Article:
• To Develop, the Leader picks a card in their hand that they can legally develop over any one of the face-up actions. They take the old action into their Plan, and put the new action in its place. Nothing else happens, play proceeds to the left.

  • If you occupy a Sector (i.e. have Transports on it) with the same action name as the one the Leader proposed, that Sector will perform its action on your turn whether you assent or not (exactly like Clients in GtR); if you assent, you get to do that action plus your Sectors, and if you dissent you draw, consolidate, and also get to do your Sector actions. The Leader must propose an action for this to happen; if they Develop, tough shit, no actions for you.

  • If you have cards in your Plan that match the color of the chosen action, you may treat any of your action allotment that turn as though it were anything in your Plan with those colors. So if someone proposes a red Sabotage, and you have a red Research and a red Mine in your Plan, any of your actions this turn could be Sabotage, Research, or Mine. You don’t get to do more actions with the Plan, but your actions gain versatility.

  • If the Leader proposes an action, and none of the other players take the proposed action (either all dissent, or they assent and use their Plan to do different things entirely), we shut it down. Flip it over, and that action is gone. For now, for the sake of symmetry, I’m saying you can Develop a facedown card (it counts as 0), but I have a feeling that in playtesting, I may discover it’s better to make it permanently gone.


Here are some rules.

Still coming up with Techs. Gonna just put some functional stuff down to get something playtestable.

EDIT: Fixed the link, so everyone should be able to view it.


Thematic idea:

If you want it to be a real senate situation, then actions with stronger political support should be more powerful. That is to say, the actions should scale based on the number of yeas.

I propose we take action X. If one person says yea, besides me, we take the action at the normal level. If everyone says yea, we all take the action at a very upgraded power level. If everyone says nay, the action is weak, or maybe I don’t even get to do it at all.

Other ideas that could be implemented separately or together or whatev.

  1. The player choosing the action that everyone votes on gets a slight bonus to that action. Maybe they always do it one level better than the other players. I stole this idea from Puerto Rico.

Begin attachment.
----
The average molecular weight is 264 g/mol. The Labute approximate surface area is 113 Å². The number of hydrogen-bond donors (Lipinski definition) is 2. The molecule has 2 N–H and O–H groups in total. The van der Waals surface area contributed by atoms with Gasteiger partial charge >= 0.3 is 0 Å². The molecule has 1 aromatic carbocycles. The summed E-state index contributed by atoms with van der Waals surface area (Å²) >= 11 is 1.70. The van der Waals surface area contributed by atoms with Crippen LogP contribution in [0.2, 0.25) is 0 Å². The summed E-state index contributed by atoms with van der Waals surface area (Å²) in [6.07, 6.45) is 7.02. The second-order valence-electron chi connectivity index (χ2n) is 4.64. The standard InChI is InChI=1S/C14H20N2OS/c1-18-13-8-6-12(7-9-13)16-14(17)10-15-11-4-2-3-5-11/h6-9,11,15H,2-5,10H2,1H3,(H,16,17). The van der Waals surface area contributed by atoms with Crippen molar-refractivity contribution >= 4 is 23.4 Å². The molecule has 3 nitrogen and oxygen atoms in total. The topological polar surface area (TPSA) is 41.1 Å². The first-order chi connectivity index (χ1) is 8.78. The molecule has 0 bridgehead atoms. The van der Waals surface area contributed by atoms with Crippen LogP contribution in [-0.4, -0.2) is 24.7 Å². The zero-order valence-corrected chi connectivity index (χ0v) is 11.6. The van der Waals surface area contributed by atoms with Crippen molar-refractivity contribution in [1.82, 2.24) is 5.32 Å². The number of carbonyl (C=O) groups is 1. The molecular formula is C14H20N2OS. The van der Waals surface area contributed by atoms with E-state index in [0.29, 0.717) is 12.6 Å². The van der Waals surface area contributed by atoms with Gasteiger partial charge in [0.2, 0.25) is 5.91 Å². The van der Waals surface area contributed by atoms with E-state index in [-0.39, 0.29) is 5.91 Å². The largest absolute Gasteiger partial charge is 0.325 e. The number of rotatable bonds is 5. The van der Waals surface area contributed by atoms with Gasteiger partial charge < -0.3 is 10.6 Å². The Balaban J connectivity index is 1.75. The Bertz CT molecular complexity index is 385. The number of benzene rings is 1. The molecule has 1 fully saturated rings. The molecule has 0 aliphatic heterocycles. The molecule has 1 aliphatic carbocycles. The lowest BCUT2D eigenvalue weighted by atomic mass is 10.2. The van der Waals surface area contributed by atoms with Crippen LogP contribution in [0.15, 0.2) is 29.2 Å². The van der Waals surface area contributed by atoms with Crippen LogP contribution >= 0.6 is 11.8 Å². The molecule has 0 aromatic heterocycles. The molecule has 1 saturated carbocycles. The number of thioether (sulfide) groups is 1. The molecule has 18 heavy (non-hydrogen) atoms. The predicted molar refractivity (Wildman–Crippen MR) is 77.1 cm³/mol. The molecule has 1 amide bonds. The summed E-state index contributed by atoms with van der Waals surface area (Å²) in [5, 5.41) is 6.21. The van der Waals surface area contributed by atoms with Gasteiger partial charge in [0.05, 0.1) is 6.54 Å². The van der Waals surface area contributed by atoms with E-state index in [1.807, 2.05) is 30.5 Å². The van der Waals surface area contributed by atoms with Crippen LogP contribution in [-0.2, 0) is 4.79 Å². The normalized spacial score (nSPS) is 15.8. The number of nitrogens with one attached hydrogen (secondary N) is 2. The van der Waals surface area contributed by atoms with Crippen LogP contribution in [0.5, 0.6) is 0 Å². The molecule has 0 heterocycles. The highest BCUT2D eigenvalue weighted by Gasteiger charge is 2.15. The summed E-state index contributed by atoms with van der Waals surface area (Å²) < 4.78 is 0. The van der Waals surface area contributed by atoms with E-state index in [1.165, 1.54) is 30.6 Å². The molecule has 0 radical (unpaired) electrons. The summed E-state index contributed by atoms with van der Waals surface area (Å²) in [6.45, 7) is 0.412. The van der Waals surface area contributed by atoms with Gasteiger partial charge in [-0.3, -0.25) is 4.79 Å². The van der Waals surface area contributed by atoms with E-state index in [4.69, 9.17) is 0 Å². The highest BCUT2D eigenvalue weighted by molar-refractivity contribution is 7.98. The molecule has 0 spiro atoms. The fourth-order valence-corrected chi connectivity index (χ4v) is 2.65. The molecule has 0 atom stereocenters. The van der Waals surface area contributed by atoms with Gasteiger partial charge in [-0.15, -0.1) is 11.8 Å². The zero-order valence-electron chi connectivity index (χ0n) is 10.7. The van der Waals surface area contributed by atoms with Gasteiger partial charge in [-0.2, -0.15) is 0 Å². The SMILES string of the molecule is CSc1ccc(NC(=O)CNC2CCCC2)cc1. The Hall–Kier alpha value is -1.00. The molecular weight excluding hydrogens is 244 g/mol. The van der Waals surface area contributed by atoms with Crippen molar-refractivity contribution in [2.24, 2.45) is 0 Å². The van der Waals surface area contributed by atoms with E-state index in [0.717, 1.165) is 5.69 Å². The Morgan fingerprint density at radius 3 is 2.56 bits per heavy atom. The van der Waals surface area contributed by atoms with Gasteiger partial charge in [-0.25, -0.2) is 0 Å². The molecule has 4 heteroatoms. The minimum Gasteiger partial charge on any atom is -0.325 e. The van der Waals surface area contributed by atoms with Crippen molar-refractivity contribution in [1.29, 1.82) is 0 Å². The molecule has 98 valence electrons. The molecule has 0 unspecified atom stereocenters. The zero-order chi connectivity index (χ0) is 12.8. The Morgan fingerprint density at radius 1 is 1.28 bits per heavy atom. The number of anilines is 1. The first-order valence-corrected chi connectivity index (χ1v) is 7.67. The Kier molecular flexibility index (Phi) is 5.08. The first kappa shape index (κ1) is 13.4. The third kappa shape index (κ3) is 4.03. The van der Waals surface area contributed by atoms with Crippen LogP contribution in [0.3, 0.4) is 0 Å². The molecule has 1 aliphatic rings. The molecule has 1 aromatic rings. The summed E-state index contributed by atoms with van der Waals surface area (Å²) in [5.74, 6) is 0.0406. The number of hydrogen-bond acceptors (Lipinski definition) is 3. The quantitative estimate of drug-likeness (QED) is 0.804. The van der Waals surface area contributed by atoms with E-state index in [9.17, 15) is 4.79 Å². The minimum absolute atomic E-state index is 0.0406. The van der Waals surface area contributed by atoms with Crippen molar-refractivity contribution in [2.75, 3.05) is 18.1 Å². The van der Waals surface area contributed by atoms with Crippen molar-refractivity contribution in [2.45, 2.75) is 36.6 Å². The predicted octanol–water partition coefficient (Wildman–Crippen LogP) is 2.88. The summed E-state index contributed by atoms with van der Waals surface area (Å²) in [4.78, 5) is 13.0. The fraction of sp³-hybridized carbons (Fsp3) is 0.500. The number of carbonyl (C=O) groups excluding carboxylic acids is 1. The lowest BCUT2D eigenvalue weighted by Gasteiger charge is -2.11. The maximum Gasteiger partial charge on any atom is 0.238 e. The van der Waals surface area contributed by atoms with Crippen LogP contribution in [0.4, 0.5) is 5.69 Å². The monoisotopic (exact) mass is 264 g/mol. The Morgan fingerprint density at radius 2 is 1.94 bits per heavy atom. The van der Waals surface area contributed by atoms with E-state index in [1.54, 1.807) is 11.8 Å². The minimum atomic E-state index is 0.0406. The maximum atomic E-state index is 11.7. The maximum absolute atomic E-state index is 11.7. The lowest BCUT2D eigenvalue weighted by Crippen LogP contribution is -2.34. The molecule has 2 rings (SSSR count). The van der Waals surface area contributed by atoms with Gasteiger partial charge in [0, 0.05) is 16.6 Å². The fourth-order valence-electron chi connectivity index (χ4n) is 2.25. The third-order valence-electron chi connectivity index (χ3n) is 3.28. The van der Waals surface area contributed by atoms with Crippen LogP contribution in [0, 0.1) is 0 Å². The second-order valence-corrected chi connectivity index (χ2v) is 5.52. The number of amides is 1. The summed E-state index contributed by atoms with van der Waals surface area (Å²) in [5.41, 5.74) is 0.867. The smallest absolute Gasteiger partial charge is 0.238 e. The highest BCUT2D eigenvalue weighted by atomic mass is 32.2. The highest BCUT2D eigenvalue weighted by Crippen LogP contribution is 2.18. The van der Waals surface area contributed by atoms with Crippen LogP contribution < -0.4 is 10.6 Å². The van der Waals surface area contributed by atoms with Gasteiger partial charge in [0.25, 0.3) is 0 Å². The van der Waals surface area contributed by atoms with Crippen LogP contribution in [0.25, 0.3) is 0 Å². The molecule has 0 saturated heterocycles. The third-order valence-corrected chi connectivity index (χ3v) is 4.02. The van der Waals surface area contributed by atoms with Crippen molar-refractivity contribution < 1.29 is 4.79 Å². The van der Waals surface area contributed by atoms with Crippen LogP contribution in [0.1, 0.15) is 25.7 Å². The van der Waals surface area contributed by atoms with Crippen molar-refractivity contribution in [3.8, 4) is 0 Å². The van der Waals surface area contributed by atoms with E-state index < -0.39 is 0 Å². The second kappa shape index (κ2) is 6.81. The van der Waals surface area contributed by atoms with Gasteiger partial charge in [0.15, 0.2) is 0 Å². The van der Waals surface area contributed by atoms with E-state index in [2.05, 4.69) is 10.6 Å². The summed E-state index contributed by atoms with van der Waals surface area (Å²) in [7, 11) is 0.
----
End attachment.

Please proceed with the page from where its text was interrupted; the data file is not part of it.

2. One player is the “emperor” and chooses actions. They remain emperor and get to keep choosing as long as they keep getting enough yeas. If they get too many nays, a different player becomes emperor. I stole this idea from Goodcritters.

  3. Asymmetry, each of the races gets a +1 to a particular action. One race is better at building ships. One race is better at moving, one is +1 at fighting. This creates lots of meaningful asymmetry, is powerful, and is also very easy to understand.


I totally thought about this actually. I might even split out the political interaction to a game with even simpler mechanics just to play with that. Mostly, here, I went with my gut, and with something that fit with card size progression (because that fits with progressive building).

But yeah, I’m all about that level of politics.

I thought about this, but the Leader does get a bonus - they go first, and since the game is a race to points, that could be a big bonus. I’m filing this away to see what playing says.

I also thought about this, and I may employ it. It’s a cool af idea.

This is already in the works! Homes start with a basic action, and I’m going to work in some kind of bonus.


So anyway, I thought about this exact thing some more, and I think I have a vision for one way it could shake out. Feel free to steal this or riff on it or whatever.

You have the Emperor propose something in the Impulse.

We ask for yeas at once and count them.

Then we ask for nays.

Regardless of outcome, the yeas do the agreed-upon action, at strength equal to the number of yea votes. So if 3 people vote “yea” on Build, the Emperor and every “yea” Builds 3 ships.

The nays, regardless of outcome, pick one action from their Plan and do it at a strength equal to the number of nays. So if 2 people vote “nay,” they each get to pick an action from their Plan and do it at strength 2. If you have nothing in your Plan, you do the basic action.

If everybody votes “nay,” nobody does anything, we shut one down, play passes to the left.

From there, we could figure out succession (does the Emperor stay? Pass the mantle to a yea? If the nays have it, do we depose and nominate a successor?), but that’s almost secondary to coalition-building.